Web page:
Stonehenge is a prehistoric monument whose construction started around 3000 BC. It is located in Wiltshire, about 8 miles north of Salisbury, and it is one of the most iconic features in the British landscape.

The importance of Stonehenge has long been recognised, and it has been protected since 1882 as a Scheduled Ancient Monument. In 1986 the site and its surroundings were included in the UNESCO list of World Heritage Sites. Stonehenge itself is now managed by English Heritage and the surrounding land by the National Trust. Surprisingly, Stonehenge remained in private hands until 1918 when Cecil Chubb, who had bought the monument at auction three years earlier, gave it to the nation. It is now owned by the Crown.

History of Stonehenge

It seems likely that Stonehenge has always been associated with burial and it has been through several phases of construction during the 5,000 years it has stood on the site. Archaeologists continue to explore its history and new discoveries are still being made.

The monument has also become a focus for folklore and for celebrations in the neo-Druid calendar, most notably on June 21st for the Summer Solstice. In the 1970’s and early 1980’s the Stonehenge Free Festival was held on the site. However, after the Battle of Beanfield in 1985, when Wiltshire police clashed with those who wished the Free Festival to continue, access to the site for events of this nature has been heavily restricted.

Visiting Stonehenge

It is possible to visit Stonehenge, and the site is open between 9am and 8pm. However, entrance is controlled by timed tickets and therefore to guarantee the date and time you require, it’s recommended to book in advance.

Around 1.5 miles from the monument is a newly built visitor centre, opened in 2013. This houses both temporary and permanent exhibitions, including more than 300 archaeological finds from the site itself. Outside the visitor centre are several reproductions of Neolithic houses. Here you can find out more about how the houses were constructed. You can also ask questions of the volunteers, who are always available at Stonehenge, about what it was like to live during this era.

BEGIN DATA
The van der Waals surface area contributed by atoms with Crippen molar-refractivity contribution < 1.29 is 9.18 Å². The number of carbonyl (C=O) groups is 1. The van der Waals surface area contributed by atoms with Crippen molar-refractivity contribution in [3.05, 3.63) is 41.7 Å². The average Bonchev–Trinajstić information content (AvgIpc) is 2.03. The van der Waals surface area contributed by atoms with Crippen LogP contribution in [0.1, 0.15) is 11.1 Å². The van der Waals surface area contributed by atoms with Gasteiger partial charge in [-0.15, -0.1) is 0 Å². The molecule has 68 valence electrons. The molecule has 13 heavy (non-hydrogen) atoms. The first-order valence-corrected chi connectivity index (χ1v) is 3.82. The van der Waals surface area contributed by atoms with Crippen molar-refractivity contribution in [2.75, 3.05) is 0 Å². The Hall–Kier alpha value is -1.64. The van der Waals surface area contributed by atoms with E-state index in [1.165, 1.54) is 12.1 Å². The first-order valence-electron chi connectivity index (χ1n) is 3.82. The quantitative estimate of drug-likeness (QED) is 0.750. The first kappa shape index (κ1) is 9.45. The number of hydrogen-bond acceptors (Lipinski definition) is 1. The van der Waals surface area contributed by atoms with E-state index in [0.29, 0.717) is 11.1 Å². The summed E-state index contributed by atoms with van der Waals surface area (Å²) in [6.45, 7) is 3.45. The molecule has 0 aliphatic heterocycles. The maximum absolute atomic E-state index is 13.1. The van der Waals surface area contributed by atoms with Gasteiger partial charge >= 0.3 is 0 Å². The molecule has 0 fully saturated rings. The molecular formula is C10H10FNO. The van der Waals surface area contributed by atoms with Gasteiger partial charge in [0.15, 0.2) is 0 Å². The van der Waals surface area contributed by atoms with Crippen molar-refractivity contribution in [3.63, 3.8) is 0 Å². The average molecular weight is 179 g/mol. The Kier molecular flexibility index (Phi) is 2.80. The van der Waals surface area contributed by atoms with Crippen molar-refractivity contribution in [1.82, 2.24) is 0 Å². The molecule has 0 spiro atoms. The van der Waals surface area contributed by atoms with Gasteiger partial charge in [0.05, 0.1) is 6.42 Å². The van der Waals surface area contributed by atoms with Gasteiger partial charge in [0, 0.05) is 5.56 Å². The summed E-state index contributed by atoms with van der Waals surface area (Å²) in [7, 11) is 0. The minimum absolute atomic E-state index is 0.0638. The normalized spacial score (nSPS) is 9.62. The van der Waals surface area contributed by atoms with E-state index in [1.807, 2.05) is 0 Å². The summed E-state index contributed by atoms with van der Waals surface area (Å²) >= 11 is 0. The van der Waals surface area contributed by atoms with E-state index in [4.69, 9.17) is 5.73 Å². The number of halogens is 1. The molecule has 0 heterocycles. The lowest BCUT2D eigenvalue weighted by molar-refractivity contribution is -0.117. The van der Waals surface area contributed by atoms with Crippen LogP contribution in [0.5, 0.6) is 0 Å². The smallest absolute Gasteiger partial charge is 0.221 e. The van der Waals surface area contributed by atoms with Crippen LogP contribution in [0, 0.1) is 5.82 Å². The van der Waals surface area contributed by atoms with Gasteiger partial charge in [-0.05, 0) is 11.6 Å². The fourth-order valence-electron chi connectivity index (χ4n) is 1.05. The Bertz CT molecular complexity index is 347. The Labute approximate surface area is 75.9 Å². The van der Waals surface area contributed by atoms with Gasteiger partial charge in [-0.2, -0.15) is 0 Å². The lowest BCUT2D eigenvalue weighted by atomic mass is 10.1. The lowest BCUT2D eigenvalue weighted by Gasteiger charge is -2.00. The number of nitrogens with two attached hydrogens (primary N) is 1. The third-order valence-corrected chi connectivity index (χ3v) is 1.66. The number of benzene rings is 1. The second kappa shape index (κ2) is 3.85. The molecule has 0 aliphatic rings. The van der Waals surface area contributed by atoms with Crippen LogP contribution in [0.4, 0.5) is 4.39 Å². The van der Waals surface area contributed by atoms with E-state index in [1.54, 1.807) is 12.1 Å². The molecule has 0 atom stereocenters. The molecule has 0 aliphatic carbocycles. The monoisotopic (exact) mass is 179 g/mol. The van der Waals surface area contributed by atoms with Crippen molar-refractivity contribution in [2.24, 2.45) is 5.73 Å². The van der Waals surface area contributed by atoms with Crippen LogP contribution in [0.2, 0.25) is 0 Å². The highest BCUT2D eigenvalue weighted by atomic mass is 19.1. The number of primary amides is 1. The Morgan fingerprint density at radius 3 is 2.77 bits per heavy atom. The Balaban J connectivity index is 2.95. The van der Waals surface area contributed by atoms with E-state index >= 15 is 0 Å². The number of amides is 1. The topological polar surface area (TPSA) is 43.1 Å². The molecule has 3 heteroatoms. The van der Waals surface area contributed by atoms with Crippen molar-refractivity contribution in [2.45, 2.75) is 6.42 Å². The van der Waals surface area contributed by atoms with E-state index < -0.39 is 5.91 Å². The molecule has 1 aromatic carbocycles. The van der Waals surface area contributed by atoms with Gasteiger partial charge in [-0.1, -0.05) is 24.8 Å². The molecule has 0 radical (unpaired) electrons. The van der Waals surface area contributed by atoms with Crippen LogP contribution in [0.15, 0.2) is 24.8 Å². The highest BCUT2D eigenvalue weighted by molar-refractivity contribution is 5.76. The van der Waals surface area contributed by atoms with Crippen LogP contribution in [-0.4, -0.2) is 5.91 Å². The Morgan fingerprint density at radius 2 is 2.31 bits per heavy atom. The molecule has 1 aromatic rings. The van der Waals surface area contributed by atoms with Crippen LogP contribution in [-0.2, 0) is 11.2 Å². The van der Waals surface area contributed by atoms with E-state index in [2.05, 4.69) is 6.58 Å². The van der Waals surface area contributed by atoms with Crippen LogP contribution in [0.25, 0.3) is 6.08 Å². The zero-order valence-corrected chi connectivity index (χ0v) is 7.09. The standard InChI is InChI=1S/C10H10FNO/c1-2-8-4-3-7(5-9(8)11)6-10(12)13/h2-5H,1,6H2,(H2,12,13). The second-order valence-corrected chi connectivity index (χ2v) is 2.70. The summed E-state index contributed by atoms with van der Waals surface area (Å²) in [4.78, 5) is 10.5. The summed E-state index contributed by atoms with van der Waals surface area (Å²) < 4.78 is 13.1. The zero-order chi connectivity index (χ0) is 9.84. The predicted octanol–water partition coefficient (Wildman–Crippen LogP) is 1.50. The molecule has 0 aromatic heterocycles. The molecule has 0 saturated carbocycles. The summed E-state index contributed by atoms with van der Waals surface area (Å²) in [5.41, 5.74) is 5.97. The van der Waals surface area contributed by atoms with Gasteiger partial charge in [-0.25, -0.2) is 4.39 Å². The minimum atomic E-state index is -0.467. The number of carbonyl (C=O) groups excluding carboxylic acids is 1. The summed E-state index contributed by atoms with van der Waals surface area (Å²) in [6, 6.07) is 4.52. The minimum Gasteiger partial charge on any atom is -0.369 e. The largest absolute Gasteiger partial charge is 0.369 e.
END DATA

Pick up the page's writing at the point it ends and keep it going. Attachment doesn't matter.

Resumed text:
There is a café, gallery and gift shop at the visitor centre, plus a shuttle service runs between the centre and Stonehenge regularly. If you prefer to approach the monument on foot, to enjoy the landscape and majesty of the stones rising before you, the shuttle service also offers a half-way drop off point.

Getting To Stonehenge

There are many ways to get to Stonehenge and they make it as accessible as possible. You can approach by road along the A303, although as this is one of the main routes into the South-West, it can get very busy during summer months. You can also take a national rail train to Salisbury and then from there take The Stonehenge Tour bus to the site. If you are on holiday in the area, there are also several walking and cycling routes which allow you access.

One of the best ways to see Stonehenge is from the air and this can be achieved via helicopter. A helicopter charter can include your journey there and back plus a day’s visit to the site. While it’s not possible to land at the monument itself, all your land transport is taken care of so you can just relax and enjoy your visit.

For those who built Stonehenge over the centuries, it would have been impossible for them to image that one day visitors would come to see the result of their work, let alone that they would travel there by air. We are in a privileged position whereby we can still see the site as it was first created and learn about all those who played a part in its history.

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